Before the Devil Knows You’re Dead (2007): Sidney Lumet’s Family Morality Tale, Starring Philip Seymour Hoffman and Ethan Hawke

Vet director Sidney Lumet is in top form in Before the Devil Knows You’re Dead, a family melodrama and morality play revolving around a heist that goes awry.
Grade: B+ (**** out of *****)
Before the Devil Knows You’re Dead
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Theatrical release poster
Working with a first-time screenwriter (playwright Kelly Masterson) and younger actors (Philip Seymour Hoffman and Ethan Hawke) must have rejuvenated Lumet, who has not made a good picture in over two decades. And while “Before the Devil Knows” doesn’t belong to the pantheon of Lumet’s great films (“Dog Day Afternoon,” “Network,” “Prince of the City”), it’s certainly above the norm of not only his recent work (last year’s abysmal “Find Me Guilty,” starring Vin Diesel) but also way above the norm of mainstream Hollywood thrillers and mellers.

“Before the Devil” received its world premiere at France’s Deauville Film Festival, then played at Toronto and New York Film Festivals. ThinkFilm will platform the picture, beginning in New York and Los Angeles, October 26, 2007.

The feature’s long but apt title derives from the Irish toast: “May you be in heaven half an hour before the devil knows you’re dead,” the significance of which becomes clear at the yarn’s end.

At 83, Lumet may be the oldest director to work in the Hollywood system, surpassing the records held by Altman (who was 82 at his last feature, “Prairie Home Companion” and before than George Cukor (who was 82, during “Rich and Famous”). Having made over forty features in exactly 50 years (his first film was the terrific courtroom drama, “12 Angry Men,” in 1957), and having worked with the best actors in American film, Lumet has developed unique skills of smooth telling of character-driven stories that while entertaining also bear deeper subtexts and meanings.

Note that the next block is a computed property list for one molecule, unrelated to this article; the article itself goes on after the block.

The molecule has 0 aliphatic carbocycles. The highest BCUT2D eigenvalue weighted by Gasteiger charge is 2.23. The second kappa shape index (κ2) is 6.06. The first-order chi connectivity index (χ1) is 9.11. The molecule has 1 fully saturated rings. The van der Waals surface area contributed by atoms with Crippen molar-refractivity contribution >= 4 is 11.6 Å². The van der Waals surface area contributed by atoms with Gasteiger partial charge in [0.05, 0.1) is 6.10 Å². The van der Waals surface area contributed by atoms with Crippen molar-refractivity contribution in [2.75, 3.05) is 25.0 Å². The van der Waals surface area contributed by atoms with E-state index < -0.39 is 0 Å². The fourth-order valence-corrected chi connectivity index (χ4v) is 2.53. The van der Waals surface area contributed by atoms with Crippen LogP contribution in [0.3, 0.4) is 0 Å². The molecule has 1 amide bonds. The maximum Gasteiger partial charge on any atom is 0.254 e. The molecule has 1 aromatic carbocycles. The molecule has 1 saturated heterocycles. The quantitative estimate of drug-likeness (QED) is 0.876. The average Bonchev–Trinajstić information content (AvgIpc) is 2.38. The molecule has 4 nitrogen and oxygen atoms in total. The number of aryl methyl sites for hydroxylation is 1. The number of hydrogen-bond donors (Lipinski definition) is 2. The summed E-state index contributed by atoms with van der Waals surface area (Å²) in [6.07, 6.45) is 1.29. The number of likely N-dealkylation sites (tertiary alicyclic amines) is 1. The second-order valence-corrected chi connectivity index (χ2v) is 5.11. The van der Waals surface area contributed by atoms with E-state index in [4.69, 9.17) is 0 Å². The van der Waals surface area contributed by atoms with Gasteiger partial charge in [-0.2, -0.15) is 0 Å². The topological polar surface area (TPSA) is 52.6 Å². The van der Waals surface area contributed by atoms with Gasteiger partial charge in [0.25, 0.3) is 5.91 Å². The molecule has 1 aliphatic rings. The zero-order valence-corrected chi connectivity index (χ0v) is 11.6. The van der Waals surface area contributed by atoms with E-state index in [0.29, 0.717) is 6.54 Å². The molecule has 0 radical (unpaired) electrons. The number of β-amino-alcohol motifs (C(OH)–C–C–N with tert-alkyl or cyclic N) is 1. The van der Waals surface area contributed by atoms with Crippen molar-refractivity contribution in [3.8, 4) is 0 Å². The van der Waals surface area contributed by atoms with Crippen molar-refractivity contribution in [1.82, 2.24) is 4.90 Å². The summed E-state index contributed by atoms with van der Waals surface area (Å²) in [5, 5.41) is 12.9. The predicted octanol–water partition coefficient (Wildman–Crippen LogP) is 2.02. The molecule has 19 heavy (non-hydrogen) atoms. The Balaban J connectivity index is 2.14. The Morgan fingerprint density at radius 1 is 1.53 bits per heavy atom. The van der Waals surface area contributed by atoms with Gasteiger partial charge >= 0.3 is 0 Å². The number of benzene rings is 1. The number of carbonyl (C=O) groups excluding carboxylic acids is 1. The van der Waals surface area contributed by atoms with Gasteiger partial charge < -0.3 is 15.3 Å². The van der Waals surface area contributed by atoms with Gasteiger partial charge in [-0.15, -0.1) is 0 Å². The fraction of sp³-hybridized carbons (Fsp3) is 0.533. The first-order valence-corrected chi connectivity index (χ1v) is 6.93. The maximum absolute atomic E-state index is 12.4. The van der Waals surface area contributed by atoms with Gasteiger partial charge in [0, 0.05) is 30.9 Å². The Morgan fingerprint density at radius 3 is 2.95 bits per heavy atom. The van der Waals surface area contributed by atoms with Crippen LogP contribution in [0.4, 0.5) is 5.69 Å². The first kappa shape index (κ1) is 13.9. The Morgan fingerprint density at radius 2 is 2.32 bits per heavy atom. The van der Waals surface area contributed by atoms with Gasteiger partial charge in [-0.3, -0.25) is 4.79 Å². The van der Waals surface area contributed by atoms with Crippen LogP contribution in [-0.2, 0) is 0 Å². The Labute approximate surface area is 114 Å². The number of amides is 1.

The narrative unfolds in a non-linear way, going back and forth in time, with some scenes shown from various points of view.

It’s possible to enjoy “Before the Devil” as a genre film, an absorbing suspense thriller about crime, and also as a morality drama about a family full of resentments and torn from within, facing the worst enemy–itself. Family stories run through Lumet’s diverse body of work, and here he is fully aware and takes complete advantage of the material at hand, a juicy if middlebrow family melodrama that may be too Oedipal for its own good.

Philip Seymour Hoffman plays Andy, a stocky broker and payroll manager, who lures his dim-witted younger brother Hank (Ethan Hawke) into a larcenous scheme. The target appears familiar and easy, since it’s no other than a suburban mom-and-pop jewelry store, in Westchester, New York. Problem is, the storeowners are Andy and Hank’s real mom and pop (wonderfully played by Rosemary Harris and Albert Finney).

Even so, Andy claims that there’s no risk and no downside. The duo knows the store’s space (entrance and exit) inside out, its value in cash and jewelry, and they choose a plausible day to pull it off, Saturday morning, when their old folks’ old friend manage the store. Nonetheless, when the seemingly perfect crime goes awry, the damage is irreparable. We are not surprised, due to the fact that we have already seen the disastrous robbery, and we could also predict a disaster based on familiarity with the genre’s conventions.

Kelly Masterson’s script reveals his theatrical background. Though billed as original, it’s more so in the sense of not being based on previously published material than being truly novel in ideas or characters or subplot. That said, Masterson deserved credit for the intriguing narrative structure, which unfolds in flashbacks that don’t obey a linear development, and is considerably enriched by the fact that the same event (or planning of) is often seen from multiple perspectives. Onscreen titles often inform, “The Day of the Robbery,” so that non-sequential turn of events will not be convoluted or confusing.